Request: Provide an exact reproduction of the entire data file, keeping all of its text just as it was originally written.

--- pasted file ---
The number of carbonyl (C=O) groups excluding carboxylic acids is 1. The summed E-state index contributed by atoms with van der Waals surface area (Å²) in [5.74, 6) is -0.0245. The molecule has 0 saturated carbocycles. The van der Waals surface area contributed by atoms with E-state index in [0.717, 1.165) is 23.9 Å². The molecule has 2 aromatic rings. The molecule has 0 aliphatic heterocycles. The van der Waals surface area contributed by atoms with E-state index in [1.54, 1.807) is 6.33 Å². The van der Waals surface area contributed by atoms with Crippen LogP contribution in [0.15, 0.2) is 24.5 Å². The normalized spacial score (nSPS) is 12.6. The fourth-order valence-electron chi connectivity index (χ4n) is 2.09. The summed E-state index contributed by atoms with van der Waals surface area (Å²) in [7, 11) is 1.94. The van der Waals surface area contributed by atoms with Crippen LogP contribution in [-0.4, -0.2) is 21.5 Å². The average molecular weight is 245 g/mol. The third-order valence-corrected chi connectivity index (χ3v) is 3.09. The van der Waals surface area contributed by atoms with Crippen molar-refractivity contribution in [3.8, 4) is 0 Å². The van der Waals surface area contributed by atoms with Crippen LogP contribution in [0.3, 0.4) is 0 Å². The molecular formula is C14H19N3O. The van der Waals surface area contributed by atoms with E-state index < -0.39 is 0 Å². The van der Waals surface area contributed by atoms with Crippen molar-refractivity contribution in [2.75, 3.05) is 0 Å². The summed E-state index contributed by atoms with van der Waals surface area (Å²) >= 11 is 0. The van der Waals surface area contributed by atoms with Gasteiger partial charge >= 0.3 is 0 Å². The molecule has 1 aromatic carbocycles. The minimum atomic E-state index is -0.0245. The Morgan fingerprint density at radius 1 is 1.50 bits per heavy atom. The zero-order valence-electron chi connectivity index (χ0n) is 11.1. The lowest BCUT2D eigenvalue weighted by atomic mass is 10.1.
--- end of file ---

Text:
The number of carbonyl (C=O) groups excluding carboxylic acids is 1. The summed E-state index contributed by atoms with van der Waals surface area (Å²) in [5.74, 6) is -0.0245. The molecule has 0 saturated carbocycles. The van der Waals surface area contributed by atoms with E-state index in [0.717, 1.165) is 23.9 Å². The molecule has 2 aromatic rings. The molecule has 0 aliphatic heterocycles. The van der Waals surface area contributed by atoms with E-state index in [1.54, 1.807) is 6.33 Å². The van der Waals surface area contributed by atoms with Crippen LogP contribution in [0.15, 0.2) is 24.5 Å². The normalized spacial score (nSPS) is 12.6. The fourth-order valence-electron chi connectivity index (χ4n) is 2.09. The summed E-state index contributed by atoms with van der Waals surface area (Å²) in [7, 11) is 1.94. The van der Waals surface area contributed by atoms with Crippen LogP contribution in [-0.4, -0.2) is 21.5 Å². The average molecular weight is 245 g/mol. The third-order valence-corrected chi connectivity index (χ3v) is 3.09. The van der Waals surface area contributed by atoms with Crippen molar-refractivity contribution in [3.8, 4) is 0 Å². The van der Waals surface area contributed by atoms with Crippen LogP contribution in [0.3, 0.4) is 0 Å². The molecular formula is C14H19N3O. The van der Waals surface area contributed by atoms with E-state index < -0.39 is 0 Å². The van der Waals surface area contributed by atoms with Crippen molar-refractivity contribution in [2.75, 3.05) is 0 Å². The summed E-state index contributed by atoms with van der Waals surface area (Å²) >= 11 is 0. The van der Waals surface area contributed by atoms with Gasteiger partial charge >= 0.3 is 0 Å². The molecule has 1 aromatic carbocycles. The minimum atomic E-state index is -0.0245. The Morgan fingerprint density at radius 1 is 1.50 bits per heavy atom. The zero-order valence-electron chi connectivity index (χ0n) is 11.1. The lowest BCUT2D eigenvalue weighted by atomic mass is 10.1.